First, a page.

Django Framework on Python’s Virtualenv

I have been interested in Python programming language and Django framework for website development, for a long time now. I have no formal education in programming and development. The learning curve for me at least, has been very high, but patiently I plod along in the hopes that one day with lots of practice it will all click for me.

The best way to play with and learn Python Django is to use Python Virtualenv

Python’s Virtualenv is very easy to install and use. For example you find a tutorial online and want to try it out as a learning exprience, and the problem is that it’s based on an older version of Python Django framework. With Virtualenv you create a new folder activate it and download which ever version of Django the tutorials is based on. You follow the tutorial and see your results, then deactivate the Virtualenv and delete the folder, so that you don’t take up unneeded space on your hard drive. so let’s walk through the steps

Please note that I stopped using Windows and any other proprietary software many years ago. I am very much into Open Source Softwares. If you’re still using Windows then I am sorry, I won’t be able to answer your questions about it.

My operating system is Debian-Jessie, one of many flavors Linux comes in. Python is included in all Linux operating systems, Virtualenv you will need to install from your Linux package system.

First let’s see if django is already installed in your system. Type:

$ Python -c “import django; print(django.get_version())”

This is the command to see which version Django is installed in your environment if any.

There are few ways to implement Python Virtualenv, I am only showing the ones I got in habit of using.

1. Virtualenv command plus a directory name and which python versions to use.

$ virtualenv env1 -p /usr/bin/python3
$ source bin/activate

2. Create a directory and change into that directory and then run virtualenv and which python to use.

$ mkdir env1

$ cd env1

$ virtualenv . -p /usr/bin/python3

$ source bin/activate


The code -p /usr/bin/python3 tells virtualenv to use python3.4 which is prefered version to use with Django1.8. Otherwise virtualenv uses the system python2.7.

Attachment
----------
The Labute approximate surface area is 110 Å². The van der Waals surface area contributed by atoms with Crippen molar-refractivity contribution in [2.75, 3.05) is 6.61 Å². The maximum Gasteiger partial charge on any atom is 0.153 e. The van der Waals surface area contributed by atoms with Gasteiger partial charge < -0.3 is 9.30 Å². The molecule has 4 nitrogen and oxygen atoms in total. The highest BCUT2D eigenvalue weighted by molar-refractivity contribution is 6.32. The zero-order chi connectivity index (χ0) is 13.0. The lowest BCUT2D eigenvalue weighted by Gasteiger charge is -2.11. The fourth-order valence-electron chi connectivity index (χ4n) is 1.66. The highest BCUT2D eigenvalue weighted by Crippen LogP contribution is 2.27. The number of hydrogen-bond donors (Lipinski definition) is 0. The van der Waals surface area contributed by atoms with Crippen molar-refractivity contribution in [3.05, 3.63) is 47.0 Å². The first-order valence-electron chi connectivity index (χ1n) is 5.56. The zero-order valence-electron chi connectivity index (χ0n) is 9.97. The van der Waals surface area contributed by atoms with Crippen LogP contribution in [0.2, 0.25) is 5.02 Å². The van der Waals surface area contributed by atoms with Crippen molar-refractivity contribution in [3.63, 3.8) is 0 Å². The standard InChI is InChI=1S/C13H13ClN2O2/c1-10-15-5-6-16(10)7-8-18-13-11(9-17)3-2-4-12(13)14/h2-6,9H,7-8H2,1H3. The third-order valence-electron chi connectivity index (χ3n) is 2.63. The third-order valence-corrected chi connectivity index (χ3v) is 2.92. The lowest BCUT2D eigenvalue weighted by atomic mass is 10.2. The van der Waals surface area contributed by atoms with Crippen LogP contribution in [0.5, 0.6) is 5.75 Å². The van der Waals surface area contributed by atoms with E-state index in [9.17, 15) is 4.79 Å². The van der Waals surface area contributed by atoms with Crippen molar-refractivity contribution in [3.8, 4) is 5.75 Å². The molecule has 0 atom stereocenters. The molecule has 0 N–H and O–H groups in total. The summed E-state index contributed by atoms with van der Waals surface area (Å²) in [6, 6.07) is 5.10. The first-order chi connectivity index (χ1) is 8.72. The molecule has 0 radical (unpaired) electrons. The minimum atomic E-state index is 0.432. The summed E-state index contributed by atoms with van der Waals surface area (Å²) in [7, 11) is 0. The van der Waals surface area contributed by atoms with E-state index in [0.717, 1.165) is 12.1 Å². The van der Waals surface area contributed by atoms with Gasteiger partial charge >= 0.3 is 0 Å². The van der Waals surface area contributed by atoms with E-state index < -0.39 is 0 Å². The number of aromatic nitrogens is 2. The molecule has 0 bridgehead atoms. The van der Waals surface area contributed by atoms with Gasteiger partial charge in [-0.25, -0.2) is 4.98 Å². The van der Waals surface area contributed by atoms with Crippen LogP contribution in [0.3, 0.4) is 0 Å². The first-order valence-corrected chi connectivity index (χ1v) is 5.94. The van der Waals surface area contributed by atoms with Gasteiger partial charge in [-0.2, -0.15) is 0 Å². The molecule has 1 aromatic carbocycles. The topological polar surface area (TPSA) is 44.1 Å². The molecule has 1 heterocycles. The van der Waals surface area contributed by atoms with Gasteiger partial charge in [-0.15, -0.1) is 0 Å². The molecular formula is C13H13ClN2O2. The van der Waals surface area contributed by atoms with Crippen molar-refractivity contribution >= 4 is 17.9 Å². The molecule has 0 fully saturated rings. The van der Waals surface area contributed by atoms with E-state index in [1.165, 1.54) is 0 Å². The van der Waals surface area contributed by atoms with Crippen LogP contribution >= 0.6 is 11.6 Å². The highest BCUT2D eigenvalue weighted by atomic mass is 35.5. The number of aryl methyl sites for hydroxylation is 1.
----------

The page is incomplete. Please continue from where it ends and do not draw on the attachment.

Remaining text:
I prefer the second method and directories called env number 0-N for each projects, each with a README.txt file describing the project and versions used.

To deactivate your environment:

(env1)$ deactivate

When you activate your environment then it’s time to install django and any other software you need.

This command installs the latest django version which as of this writing is django-1.8

(env1)$ pip install django

or if you want particular version of django then do

(env1)$ pip install django==1.7

Run this command anytime you need to know what packages have been installed so far in environment.

(env1)$ pip freeze

pip freeze lists the installed packages.



I’m going to demonstrate how I develop with virtualenv using python3.4 and Django1.8.

$ mkdir kam_python

$ cd kam_python

$ mkdir django18

$ virtualenv env1 -p /usr/bin/python3

$ cd env0

$ ls

bin lib      // so far this is what is installed in env0

$ source bin/activate


(env1)$ python –version

Python 3.4.2
(env1)$ pip install django

Collecting django

 Using cached Django-1.8.2-py2.py3-none-any.whl

Installing collected packages: django

Successfully installed django-1.8.2

(env1)$ pip freeze




Now I’m all set to follow latest Django1.8 Tutorials.

Note Double-check that you included the period (.) at the end of the command, it’s important because it tells the script to install Django in your current directory.

(venv1)$ django-admin startproject mysite .

(env1)$ ls

bin lib mysite pip-selfcheck.json

This way you only have one instance of mysite instead of usual 2, all because of that period(.) at the end of startproject command.

You can also start a project mysite and change the first instance of mysite to (src) and leave the second as original mysite (I like this one too)

The most common method for you to install the new packages is by using the pip

command. There are the three versions of the pip install command, they are

as follows:

$ pip install PackageName

This is the default and installs the latest version of the package:

$ pip install PackageName==1.0.4

Using the == parameter, you can install a specific version of the package. In this case,

that is 1.0.4. Use the following command to install the package with a version number:

$ pip install ‘PackageName>=1.0.4’ # minimum version

Use the above command when you are not sure of the package version you are going

to install but have an idea that you need the minimum version of the library.

I hope this post was of some help to all beginner Python web developers

Notice any mistakes or confusion please let me know.

Besides the tutorial on Python Django’s home page, (which is very good):

there is another site that I really like, but not exclusively, for there are many out there and that is:


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